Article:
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Here are the reasons why presidents send US troops abroad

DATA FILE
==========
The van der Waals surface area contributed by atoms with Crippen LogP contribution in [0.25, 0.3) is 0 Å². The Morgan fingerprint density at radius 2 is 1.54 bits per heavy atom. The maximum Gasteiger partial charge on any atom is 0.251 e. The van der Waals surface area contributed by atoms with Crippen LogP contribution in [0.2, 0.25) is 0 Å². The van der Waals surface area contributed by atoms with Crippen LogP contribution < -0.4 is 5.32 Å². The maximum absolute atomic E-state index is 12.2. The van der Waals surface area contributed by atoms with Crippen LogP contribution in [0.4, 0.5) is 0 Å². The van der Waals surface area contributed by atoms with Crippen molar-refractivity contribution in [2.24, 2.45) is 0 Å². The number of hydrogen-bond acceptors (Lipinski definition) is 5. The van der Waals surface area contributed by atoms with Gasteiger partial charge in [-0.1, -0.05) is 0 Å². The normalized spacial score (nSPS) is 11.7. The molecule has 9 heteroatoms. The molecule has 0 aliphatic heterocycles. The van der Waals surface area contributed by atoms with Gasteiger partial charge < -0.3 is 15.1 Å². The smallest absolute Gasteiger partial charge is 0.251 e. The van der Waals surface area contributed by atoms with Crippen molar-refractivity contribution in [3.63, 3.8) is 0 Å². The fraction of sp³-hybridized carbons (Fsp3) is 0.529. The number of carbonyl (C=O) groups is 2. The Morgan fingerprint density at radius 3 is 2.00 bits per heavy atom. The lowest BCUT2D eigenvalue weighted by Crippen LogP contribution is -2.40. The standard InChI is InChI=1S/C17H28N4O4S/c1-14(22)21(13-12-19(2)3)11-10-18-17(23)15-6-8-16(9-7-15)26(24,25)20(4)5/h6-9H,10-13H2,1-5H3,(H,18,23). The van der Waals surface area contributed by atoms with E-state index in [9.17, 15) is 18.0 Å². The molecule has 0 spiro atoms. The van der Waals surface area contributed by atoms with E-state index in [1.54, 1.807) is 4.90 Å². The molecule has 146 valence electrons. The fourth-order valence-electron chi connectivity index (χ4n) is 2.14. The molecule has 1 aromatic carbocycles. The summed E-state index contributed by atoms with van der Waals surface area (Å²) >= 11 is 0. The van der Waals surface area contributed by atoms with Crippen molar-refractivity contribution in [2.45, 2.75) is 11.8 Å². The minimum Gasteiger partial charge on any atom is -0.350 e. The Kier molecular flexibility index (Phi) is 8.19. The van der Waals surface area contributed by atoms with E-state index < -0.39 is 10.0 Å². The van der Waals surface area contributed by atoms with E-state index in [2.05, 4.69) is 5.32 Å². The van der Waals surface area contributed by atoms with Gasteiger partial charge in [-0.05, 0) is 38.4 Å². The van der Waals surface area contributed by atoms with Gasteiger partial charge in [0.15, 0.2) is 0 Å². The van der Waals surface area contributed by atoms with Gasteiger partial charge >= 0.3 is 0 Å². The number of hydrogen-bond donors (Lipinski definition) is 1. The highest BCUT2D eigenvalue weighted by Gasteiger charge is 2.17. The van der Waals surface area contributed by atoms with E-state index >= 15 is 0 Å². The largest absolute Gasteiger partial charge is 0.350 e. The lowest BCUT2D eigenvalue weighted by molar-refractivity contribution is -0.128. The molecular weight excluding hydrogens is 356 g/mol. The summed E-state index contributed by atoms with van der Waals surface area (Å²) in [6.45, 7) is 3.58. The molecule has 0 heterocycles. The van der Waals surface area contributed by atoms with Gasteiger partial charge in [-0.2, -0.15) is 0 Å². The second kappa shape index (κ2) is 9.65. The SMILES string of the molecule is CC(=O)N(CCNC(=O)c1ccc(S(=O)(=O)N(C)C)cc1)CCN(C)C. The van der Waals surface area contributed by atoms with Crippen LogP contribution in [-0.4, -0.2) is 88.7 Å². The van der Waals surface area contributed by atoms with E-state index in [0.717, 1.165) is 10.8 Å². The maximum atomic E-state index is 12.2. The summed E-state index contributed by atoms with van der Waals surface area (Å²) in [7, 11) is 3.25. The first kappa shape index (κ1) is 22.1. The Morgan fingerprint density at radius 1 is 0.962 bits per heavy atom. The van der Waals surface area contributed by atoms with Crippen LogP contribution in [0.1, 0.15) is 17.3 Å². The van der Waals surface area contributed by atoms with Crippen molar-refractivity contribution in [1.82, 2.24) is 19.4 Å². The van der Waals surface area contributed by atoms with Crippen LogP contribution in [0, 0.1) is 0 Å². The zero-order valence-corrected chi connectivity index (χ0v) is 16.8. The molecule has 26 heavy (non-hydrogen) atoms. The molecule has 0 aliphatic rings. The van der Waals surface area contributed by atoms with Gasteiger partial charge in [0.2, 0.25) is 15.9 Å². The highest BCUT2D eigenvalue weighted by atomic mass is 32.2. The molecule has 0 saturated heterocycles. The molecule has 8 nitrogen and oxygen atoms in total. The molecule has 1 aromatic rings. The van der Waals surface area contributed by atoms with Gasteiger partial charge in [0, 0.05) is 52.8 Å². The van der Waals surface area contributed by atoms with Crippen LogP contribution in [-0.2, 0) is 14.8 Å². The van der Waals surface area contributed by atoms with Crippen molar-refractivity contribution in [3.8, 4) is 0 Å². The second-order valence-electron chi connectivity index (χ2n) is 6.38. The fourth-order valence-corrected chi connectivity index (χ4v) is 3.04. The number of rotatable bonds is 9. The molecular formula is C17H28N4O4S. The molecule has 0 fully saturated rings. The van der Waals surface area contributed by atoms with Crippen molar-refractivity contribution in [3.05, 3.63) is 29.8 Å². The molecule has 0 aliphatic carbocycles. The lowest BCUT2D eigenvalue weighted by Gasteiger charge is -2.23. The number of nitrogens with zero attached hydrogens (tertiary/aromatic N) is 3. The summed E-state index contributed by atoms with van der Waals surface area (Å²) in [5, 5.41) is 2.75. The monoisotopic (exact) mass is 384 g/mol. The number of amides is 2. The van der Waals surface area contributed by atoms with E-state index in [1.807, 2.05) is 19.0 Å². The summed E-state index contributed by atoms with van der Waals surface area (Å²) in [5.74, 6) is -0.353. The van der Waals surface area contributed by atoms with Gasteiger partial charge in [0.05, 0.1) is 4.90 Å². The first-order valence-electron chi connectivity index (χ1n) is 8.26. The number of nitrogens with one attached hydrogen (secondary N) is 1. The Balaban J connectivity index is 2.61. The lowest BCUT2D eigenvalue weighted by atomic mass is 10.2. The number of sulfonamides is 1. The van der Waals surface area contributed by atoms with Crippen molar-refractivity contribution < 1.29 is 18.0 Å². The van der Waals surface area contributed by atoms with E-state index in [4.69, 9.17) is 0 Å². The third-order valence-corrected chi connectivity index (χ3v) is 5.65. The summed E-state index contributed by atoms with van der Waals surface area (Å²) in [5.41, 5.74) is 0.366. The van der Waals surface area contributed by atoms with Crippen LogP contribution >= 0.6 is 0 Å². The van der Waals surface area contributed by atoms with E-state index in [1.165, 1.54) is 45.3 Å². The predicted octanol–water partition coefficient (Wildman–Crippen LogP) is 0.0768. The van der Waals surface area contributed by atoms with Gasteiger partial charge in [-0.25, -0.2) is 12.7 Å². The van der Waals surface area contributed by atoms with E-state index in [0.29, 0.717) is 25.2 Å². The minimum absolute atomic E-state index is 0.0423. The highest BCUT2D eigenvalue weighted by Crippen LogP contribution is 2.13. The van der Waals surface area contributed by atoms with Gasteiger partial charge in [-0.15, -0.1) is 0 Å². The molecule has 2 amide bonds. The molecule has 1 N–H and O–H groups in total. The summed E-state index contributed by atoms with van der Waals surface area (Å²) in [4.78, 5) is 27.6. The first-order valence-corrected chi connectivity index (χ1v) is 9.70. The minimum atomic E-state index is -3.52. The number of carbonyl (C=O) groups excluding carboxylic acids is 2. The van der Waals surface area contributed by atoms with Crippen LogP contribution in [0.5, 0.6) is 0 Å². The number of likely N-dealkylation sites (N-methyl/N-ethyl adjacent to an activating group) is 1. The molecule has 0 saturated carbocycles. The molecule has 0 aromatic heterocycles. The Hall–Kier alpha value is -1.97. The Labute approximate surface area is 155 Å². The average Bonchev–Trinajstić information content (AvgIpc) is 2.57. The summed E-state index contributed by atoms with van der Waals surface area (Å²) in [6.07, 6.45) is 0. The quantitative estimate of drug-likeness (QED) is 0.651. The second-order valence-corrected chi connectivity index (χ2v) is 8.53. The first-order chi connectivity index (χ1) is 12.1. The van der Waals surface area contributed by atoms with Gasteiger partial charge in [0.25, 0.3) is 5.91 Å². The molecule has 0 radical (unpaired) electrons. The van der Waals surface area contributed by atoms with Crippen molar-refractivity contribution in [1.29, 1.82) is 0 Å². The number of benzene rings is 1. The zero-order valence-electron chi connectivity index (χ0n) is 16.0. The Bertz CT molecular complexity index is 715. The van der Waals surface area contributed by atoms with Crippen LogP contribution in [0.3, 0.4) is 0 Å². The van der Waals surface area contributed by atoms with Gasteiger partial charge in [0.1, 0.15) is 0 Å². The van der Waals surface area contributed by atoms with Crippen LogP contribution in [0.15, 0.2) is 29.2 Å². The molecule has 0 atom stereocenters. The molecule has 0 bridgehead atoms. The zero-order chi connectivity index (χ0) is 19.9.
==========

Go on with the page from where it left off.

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President Joe Biden has approved the deployment of 3,000 U.S. troops to Poland, Germany and Romania to bolster NATO countries in Eastern Europe.The deployments, U.S. officials have told CNN, are a show of support to NATO allies feeling threatened by Russia’s buildup of troops near Ukraine’s border.To be clear, there is no plan for U.S. troops to engage Russian troops, and the White House and the Pentagon have stressed that American service members will not be entering Ukraine.”They are moves designed to respond to the current security environment,” Pentagon press secretary John Kirby said Wednesday, adding that these forces “are not going to fight in Ukraine.”While the shuffling of troops marks the most significant sign yet that the U.S. is preparing for the prospect of a Russian invasion of Ukraine, U.S. troop movement is not unusual at all. And there are a number of options under which a president can deploy troops.Here’s what you need to know:Exercises and basingThe U.S. can, and does, frequently send troops to Europe to participate in exercises with partner nations.U.S. troops are stationed at bases across the continent, and these exercises and stations are built upon agreements with each nation individually or with a treaty alliance such as NATO.Bilateral agreements or requestsThese deployments are made in consultation with ally nations and with the agreement of both countries. This is the dynamic playing out now, with NATO allies having asked for U.S. troops to bolster their own defenses and to send a stronger message of deterrence to Russian President Vladimir Putin.But while NATO allies are receiving U.S. troops, the deployment is a U.S. deployment done in consultation with these allies — not a NATO deployment.NATOAs part of the North Atlantic Treaty Organization, the U.S. also has commitments to come to the assistance of ally countries and to provide for the overall defense of NATO.Part of that defense entails the NATO Response Force, a multinational, 40,000-strong force. In 2014, partially in response to the Russian invasion of Crimea, NATO created the Very High Readiness Joint Task Force, which is part of the Readiness Action Plan for quick responses to a changing security environment.NATO has not activated the NATO Response Force — which has also been used in disaster relief — in regard to Russia’s actions on Ukraine’s border, but the Pentagon has said that it has 8,500 troops on heightened readiness in case it does. And the U.S. and NATO have tens of thousands of other troops already in Europe to draw on for any additional deployments to Eastern European allies.Kirby said Wednesday that the troops being deployed were separate from the 8,500 U.S. troops on heightened alert. The Pentagon is “not ruling out the possibility that there will be more” U.S. troop movements in the coming days, Kirby said.In 2005, aircraft from the NATO Response Force delivered NATO relief supplies to the U.S. in the aftermath of Hurricane Katrina, and last August, the NATO Response Force was activated to support the evacuation of Afghans who had previously worked alongside NATO.Authorized use of military forceThis is the most controversial option on the list, but one that has been used repeatedly to send troops to war since the Sept. 11 attacks. As of now, there has been no move to seek congressional authorization to use force in regard to the Russia-Ukraine tensions.The 2001 Authorization for Use of Military Force comprises only one long sentence. But its 60 broadly written words have helped pave the way for years of military activity. According to official documents, Presidents George W. Bush, Barack Obama and Donald Trump all invoked it during their tenures.While Republicans and Democrats alike have expressed a desire to update the 2001 Authorization for Use of Military Force, which authorized the global war on terror, and the 2002 authorization for the Iraq War, the consensus has been bogged down amid disputes over how a new authorization would deal with the scope of the mission, time constraints and the use of U.S. ground troops.The Constitution, meanwhile, states explicitly that only Congress has the authority to declare war, a power that has been invoked five times in U.S. history: The War of 1812, the Mexican-American War, the Spanish-American War, and World Wars I and II.